Saturday, November 18, 2006

London League - First Team, So Far

Despite a 2.5 - 9.5 defeat in the opening London League Division One match of the season at the hands of last year's Champions Wood Green, Streatham & Brixton Chess Club First Team bounced back in our second match, beating the ever-hospitable Drunken Knights 8-4.

The next test was on November the 15th against Ilford. That match is currently poised 5-3 to them - with four adjournments waiting to be played out. Here's my win from the evening, where I played white on board 8 against David Chandler.

1. e4 e6 2. d4 c5 3. Nf3 cxd4 4. Nxd4 a6 5. Bd3 Nc6 6. Nxc6 dxc6 7. O-O e5 White has a slight advantage - a tiny lead in development, and a few holes in the black queenside to aim his pieces at. 8. Be3 Nf6 9. f3 Bb4!? 10. Qe2 Qe7 11. Nd2 Be6 12. Nc4 Bxc4 13. Bxc4 Rd8 14. Qf2 b5 15. Be2 Qe6 Black has played inaccurately, and now will have to make one kind of concrete compromise or another on the queenside. 16. a4 O-O 17. c4 bxc4 18. Rfc1 a5?! (18. ... Rd3! was the best way to confuse matters.) 19. Bxc4 Qd7 20. Rc2 Rb8 21. Rac1 h6 22. Bf1 Rfc8 23. Ba6 Rd8 24. Rxc6 Ra8 25. Bb5 Rab8 26. Bb6 Rf8 27. Rxf6 Qd2 28. Rfc6 Over the last eight or so moves, black has been playing for traps rather than sitting back and suffering a long defence. He was short of time and perhaps intended 28. ... Rxb6 - but that loses to 29. Qxb6. Black resigned.


Jonathan said...

Hi Tom,

congratulations on your win.

Ages ago I considered playing this line as Black but came to the conclusion that 3. d5! is just good for White. Of course 3. Nf3 is also a pain given that if Black wanted to play a Sicilian he probably wouldn't play ... e6 on the first move.

I still have happy memories of the line though - albeit from the White side. The first time I ever beat a 150+ player the game started 1. e4 e6 2. d4 c5 3. d5!

Tom Chivers said...


I thought about the Benoni route but figured that was probably what he was after, for whatever reason.

Or maybe he wanted to play the Sicilian after all, but was afraid of the gambits on move 2 - since two of their top boards played the Smith-Morra. Just dunno.

Maybe I'll play 3.d5! next time though . . .

Jonathan said...

This advantage the Benoni has over this line is that Black gets play down the e-file.

In this line because White doesn't have to take back on d5 with the c-pawn Black doesn't get any play on a semi-open file against a pawn on e4.

Also, there's no need to play c4 at all for White which saves time and leaves a nice square available for Ng1-f3-d2-c4.

That and the possibility of Bc1-f4 and Black will probably just end up with a horrible pawn on d6 and a nasty game.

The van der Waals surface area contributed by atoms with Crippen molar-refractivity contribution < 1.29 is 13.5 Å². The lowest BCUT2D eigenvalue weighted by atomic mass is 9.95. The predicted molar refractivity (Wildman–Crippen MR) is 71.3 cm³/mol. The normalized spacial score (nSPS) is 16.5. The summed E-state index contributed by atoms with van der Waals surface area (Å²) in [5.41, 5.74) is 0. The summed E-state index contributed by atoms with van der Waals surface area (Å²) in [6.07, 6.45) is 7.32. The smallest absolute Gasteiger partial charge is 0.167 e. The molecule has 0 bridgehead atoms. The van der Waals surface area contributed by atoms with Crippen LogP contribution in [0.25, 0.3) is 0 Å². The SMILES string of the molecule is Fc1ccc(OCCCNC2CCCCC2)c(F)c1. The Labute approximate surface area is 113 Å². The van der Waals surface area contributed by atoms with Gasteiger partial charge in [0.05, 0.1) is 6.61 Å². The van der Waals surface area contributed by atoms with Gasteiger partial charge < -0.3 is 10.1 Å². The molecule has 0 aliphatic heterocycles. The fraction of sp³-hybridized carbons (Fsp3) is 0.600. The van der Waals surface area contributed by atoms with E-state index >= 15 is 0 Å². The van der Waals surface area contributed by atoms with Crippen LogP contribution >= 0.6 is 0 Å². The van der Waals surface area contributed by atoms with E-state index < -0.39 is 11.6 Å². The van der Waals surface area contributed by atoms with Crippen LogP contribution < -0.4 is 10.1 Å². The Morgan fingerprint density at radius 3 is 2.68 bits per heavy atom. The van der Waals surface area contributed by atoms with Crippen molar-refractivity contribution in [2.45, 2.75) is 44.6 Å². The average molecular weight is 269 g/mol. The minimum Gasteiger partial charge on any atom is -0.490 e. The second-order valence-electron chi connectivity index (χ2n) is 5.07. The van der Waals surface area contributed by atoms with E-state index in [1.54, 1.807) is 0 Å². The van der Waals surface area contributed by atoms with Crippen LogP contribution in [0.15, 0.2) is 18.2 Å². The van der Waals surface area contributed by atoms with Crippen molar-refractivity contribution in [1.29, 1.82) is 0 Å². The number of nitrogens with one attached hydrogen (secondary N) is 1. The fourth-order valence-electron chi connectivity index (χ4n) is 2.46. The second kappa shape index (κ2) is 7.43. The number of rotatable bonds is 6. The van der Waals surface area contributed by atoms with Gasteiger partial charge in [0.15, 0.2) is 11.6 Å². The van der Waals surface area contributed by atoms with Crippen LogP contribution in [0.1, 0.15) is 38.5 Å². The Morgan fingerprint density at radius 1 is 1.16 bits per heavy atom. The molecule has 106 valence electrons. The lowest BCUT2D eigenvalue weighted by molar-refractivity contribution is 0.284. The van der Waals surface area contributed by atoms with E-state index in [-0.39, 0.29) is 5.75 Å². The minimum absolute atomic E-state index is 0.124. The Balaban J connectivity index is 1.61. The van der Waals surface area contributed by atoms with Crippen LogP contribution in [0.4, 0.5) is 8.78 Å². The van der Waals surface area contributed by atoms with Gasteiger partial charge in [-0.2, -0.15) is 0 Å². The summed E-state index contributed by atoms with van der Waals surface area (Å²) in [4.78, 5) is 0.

That's how I saw it anyway.

Still, I think Nf3 is a good practical choice as well. In my eyes it just goes to show how ropey the line is for Black - White has two very good replies against it. One objectively strong and one subjectively awkward.

Tom Chivers said...

That makes sense.

I'm not sure that the Sicilian with 2. ... e6 (to which we transposed) needs to be that ropey though. It's just a bit slow if you play ..a6, ..Qc7 etc - which means white might do something with the space and time he has. But at least unlike the Najdorf, it's not going to be Bxe6 followed by five piece sacrifices and the black king mated on e3!

martin smith said...

That 1 e4 e6 2 d4 c5 sequence has the monicker "Franco-Benoni" defence. There is even a book about it; though why anyone would call an opening after a Fascist dictator is beyond me. It's a "play-it-a-against-anything" defence.
Back to the match against Ilford. Two adjourments have resolved, and we've clawed our way to 4.5/5.5. Adam Woodruff has this nice finish:
W: Qf6, Rf4, Nc7, Kh1, pawns c4, g2, h2
B: Rd8, Rf8, Bg6, Qc5, Kh6, pawns d6, f7, h7

37. .Qg5
38. Rh4+ Qh5
39. RxQ KxR
40. Nd5 Rd-e8
41. g4+ Kh6
42. g5+ Kh5
43. Qf3+ Kxg
44. Qf4+ Resigns

Queen and knight ( and pawn ) combine economically to mate the king. Nice one Adam!

Tom Chivers said...

Thanks Martin - I'll post that up properly over the weekend on the blog itself, rather than the comments . . . unless you beat me to it!

Anonymous said...


Just bumped on this discussion about the Franco-Benoni. The line with 3.Nf3 in Chivers-Chandler is called the Basman-Sale. I play it against 1.e4, and would be interested in hearing a bit more from you guys on this line, as well as 3.d5 so as to learn a bit more.

BTW, what's the ELO rating of Chivers and Chandler (so they go into my database with the right information where it belongs) ?

Thanks a bunch !


Tom Chivers said...


We have a different rating system in England - the ECF. Mine is 160 - my opponent in that game was similar. There is a formula you can use to estimate Elo from ECF - and it implies 160 is around 2050 Elo.

I don't know anything more about 3.d5 than posted here.

However, the Sicilian we transposed to is I believe usually called the Kan. The advantages it holds for black over other Sicilians is that with pawns on e6 and a6 but not yet b5, there is much less for white to hit at with thematic sacrifices, and through the middle hacks. The disadvantage is it doesn't press white for any committal decisions, eg the way an early Nf6 obliges Nc3, blocking the c2 pawn from going to c4. So white has a fair bit of time and space - my game is an example of that in fact. The recently completed rest of world game versus GM Arno Nickel also provides an example of this.

I'm glad you find something useful here! If I was to annotate the game again, I would probably just add that it was ironic ..Bb4 was exposed as weak by a4 w c4 - since rather than being a target, it blocked the b5 pawn from advancing to a safe square which would have thus kept lines on the queenside safetly closed.